4 Responses to “What will be your defense on Judgment Day?”

  1. 1 Johnie
    April 21, 2013 at 11:27 am

    I like what you said about standing in Christ’s righteousness. It doesn’t make me want to go out and sin since it’s all on Him. But it makes me His friend.

    I did not know that Mormons had such a low view of David. I have been reading the Book of Mormon and I think it sounds like a chopped up version of many Bible verses all said by a talkative preacher during a sermon. But then every now and then, it says stuff that just sounds wrong. When I read the Book of Mormon, it keeps saying stuff about God’s blessing or goodness, using absolutes like “forever” and “will”, but then it throws in disclaimers like “inasmuch” or “but”, that make it dependent on what each person does, not on what Jesus did. When I read the Bible, I feel blessed, but when I read the Book of Mormon, I feel like someone is trying to say that’s not good enough – you need to try harder. That’s not the light and easy yoke of Jesus I read about in the Bible! Nothing light and easy about Mormonism!

  2. 2 markcares
    April 21, 2013 at 12:58 pm

    Thanks for your comment. Although many LDS members don’t like to admit it, there are many in the LDS Church who feel heavily burdened. I can’t tell you how many of them have admitted that to me – hardly without any prompting. They desperately need to hear about the righteousness of Christ that is freely offered them. When talking with their LDS friends, that is what we need to focus the conversation on.

  3. April 29, 2013 at 6:40 am

    I see it as “Putting the horse before the cart” or Mormonisms subtle slide of hand, the LDS church sneaks in the Prophet Joseph Smith and the Book of Mormon before Jesus. To become a Christian and be saved you have to believe in Jesus Christ not a church not a book. To become a Mormon and member of the Church you have to first believe Joseph Smith was a prophet and pray and believe the Book of Mormon is true. It’s really classic misdirection, it’s the same with thing with the outline of Mormons road to exaltation you put your righteous works first and then Jesus Atonement (grace) is received later after “doing all that you can do” The problem is you’re not really trusting in Jesus till after you have “done all that you can do” at which point you’re dead, so in reality you never really actually lived a life trusting God you have been too busy doing all that you can do. Faith is trusting God for our Salvation in Jesus Christ NOW it’s a gift of God you receive immediately, but it does take a lifetime to learn how to walk in it.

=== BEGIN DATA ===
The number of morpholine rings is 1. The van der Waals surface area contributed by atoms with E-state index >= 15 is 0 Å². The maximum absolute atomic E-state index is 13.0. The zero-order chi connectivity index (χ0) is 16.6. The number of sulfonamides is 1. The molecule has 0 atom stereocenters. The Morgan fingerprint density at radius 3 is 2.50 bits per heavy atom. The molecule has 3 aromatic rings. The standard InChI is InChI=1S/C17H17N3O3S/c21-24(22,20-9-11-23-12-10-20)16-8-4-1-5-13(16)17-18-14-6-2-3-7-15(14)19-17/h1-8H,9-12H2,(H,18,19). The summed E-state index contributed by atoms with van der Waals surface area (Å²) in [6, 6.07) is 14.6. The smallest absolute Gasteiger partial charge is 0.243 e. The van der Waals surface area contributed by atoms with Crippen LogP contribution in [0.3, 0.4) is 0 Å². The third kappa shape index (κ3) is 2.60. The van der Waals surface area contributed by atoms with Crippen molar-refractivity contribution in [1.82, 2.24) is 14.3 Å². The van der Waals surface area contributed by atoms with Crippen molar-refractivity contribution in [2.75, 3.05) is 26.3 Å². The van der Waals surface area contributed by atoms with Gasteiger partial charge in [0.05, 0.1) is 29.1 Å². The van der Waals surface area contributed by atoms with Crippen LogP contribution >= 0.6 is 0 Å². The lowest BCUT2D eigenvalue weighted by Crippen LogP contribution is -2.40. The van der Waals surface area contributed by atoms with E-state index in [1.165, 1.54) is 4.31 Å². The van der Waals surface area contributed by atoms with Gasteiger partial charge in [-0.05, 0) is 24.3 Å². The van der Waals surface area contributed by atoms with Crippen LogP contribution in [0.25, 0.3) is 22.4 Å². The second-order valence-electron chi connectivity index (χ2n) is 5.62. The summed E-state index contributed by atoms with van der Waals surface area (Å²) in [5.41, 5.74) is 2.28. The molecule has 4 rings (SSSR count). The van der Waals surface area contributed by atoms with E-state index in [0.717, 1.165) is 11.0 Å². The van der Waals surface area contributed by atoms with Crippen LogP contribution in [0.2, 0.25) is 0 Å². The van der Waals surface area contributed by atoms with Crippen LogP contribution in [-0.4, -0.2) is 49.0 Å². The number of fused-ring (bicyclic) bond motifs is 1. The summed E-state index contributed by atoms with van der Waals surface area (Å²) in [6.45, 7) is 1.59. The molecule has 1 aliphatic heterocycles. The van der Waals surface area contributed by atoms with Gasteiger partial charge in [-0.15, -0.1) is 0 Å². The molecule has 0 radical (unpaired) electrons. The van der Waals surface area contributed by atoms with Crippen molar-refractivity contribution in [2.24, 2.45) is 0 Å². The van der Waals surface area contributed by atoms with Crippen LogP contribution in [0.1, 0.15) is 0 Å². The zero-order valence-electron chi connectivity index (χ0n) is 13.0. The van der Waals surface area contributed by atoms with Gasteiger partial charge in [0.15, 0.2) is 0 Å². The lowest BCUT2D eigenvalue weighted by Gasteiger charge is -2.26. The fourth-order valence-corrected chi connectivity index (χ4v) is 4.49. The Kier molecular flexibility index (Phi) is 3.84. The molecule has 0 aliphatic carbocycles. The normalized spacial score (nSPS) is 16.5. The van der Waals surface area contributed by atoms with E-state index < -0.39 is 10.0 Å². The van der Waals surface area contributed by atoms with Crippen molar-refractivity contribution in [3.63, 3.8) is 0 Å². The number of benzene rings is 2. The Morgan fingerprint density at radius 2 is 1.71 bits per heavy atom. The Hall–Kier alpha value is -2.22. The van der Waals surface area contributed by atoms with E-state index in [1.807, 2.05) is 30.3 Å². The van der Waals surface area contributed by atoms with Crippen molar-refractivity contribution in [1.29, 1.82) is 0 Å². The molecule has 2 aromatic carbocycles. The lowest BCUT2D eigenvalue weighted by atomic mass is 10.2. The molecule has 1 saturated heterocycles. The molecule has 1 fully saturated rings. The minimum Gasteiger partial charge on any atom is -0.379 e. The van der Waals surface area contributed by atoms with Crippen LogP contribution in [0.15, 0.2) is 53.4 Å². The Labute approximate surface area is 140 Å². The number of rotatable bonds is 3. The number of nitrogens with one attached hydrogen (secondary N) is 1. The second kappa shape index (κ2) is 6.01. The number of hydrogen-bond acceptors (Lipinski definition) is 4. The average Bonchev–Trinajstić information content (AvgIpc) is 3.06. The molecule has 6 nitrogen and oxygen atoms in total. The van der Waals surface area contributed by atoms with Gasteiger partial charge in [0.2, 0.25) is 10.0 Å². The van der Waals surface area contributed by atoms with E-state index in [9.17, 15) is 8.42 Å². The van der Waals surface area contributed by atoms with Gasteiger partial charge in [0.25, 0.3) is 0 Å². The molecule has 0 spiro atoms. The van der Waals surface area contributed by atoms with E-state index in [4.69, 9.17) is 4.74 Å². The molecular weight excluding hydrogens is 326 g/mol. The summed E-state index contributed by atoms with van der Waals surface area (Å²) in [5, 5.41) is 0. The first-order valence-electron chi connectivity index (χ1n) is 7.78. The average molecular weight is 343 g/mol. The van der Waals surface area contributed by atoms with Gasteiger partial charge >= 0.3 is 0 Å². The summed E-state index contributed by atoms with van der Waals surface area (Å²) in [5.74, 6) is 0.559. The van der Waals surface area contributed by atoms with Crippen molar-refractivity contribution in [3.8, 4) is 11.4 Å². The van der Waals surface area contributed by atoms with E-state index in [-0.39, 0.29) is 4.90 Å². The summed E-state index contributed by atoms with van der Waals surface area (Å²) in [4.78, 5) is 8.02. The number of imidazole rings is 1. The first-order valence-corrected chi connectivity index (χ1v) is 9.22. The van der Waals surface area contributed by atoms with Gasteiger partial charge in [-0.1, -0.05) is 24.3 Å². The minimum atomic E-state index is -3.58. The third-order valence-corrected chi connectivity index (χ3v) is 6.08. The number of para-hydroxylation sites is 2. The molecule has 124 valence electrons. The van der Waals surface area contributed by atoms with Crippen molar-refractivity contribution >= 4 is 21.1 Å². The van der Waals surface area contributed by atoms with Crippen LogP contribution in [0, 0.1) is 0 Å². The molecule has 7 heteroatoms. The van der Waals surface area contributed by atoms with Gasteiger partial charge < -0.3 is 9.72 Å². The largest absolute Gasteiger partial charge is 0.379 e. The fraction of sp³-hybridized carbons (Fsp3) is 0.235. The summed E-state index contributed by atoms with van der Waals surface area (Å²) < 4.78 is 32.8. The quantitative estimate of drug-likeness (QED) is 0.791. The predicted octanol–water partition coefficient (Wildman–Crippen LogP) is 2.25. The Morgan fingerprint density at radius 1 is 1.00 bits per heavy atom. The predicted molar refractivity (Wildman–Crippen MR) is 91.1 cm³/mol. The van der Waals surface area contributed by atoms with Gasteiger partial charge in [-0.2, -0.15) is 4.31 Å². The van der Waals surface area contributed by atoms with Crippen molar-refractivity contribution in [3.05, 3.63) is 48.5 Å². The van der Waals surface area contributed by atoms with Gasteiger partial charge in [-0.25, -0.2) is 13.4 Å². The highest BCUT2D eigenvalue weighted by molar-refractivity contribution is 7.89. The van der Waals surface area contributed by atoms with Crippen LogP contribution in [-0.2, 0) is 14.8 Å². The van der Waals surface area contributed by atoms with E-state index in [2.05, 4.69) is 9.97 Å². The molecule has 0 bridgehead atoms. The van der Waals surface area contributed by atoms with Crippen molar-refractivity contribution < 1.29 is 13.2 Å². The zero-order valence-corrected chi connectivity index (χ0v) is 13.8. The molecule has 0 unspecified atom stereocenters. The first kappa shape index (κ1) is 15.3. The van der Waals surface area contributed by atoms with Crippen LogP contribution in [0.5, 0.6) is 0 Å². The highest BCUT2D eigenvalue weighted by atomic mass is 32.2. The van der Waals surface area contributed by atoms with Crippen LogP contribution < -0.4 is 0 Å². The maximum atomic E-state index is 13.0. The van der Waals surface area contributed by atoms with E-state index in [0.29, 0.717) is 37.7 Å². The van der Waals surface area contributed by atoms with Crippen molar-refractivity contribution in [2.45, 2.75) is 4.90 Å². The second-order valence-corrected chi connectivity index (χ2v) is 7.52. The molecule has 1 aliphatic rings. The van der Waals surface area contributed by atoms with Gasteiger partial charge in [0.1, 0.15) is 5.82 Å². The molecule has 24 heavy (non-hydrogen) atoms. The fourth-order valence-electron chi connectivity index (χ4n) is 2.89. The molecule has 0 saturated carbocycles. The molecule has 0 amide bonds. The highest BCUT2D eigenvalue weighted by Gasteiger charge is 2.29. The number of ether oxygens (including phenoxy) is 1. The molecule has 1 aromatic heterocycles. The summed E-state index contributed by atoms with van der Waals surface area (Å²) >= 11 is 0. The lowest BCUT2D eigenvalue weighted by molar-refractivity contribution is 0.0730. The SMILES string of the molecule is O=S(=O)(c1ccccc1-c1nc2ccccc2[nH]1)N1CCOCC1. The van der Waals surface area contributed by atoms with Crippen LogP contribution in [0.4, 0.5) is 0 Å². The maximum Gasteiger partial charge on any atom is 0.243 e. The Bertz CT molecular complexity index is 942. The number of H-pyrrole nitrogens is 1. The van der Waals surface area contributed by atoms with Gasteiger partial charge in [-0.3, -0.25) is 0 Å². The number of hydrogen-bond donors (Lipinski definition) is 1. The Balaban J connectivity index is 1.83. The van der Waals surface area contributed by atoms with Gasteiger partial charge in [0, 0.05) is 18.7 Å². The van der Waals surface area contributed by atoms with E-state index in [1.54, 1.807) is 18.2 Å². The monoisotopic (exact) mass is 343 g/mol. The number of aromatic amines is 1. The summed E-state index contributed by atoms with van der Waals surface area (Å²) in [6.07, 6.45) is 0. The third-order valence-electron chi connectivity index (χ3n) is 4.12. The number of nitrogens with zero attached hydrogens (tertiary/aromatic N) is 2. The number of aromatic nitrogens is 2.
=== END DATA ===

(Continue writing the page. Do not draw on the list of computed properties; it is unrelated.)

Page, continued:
The God of the Bible does not dangle the carrot of salvation in front of the hungry and say you get this after you’ve done all that you can do, that’s the way of the world. Not my God, my gracious glorious God who died for me, He says receive the Joy of your salvation today and find your rest in me, my yoke is light.

    And now I’m not working for my salvation but out of it, oh and btw I am going to do all that I can do but for the Glory of God and to receive an eternal reward, which is my Joy and expression of my love. I find it so amazing that God in His love and grace has made a way for us to participate in the building of His eternal kingdom.

    P.S. Mark thank you so much for your example of how to bring the Truth in Love to the Mormons, I admire your steadfast dedication and patience marked with humility, these are character traits I know well, as I have experienced them first hand in my walk with Jesus and I recognize the work of His spirit in you.

  4. 4 markcares
    April 29, 2013 at 1:37 pm

    Thanks for your comments. You describe very well a believer’s motivation for doing all they can do to live a righteous life. Outwardly it often resembles the life led by members of the LDS Church in its striving for being moral and helping others. But inwardly it is totally different because it springs from such different motivations. Mormonism motivates people by the fear of being rejected. In contrast the Bible motivates us by the joy of being accepted.

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April 2013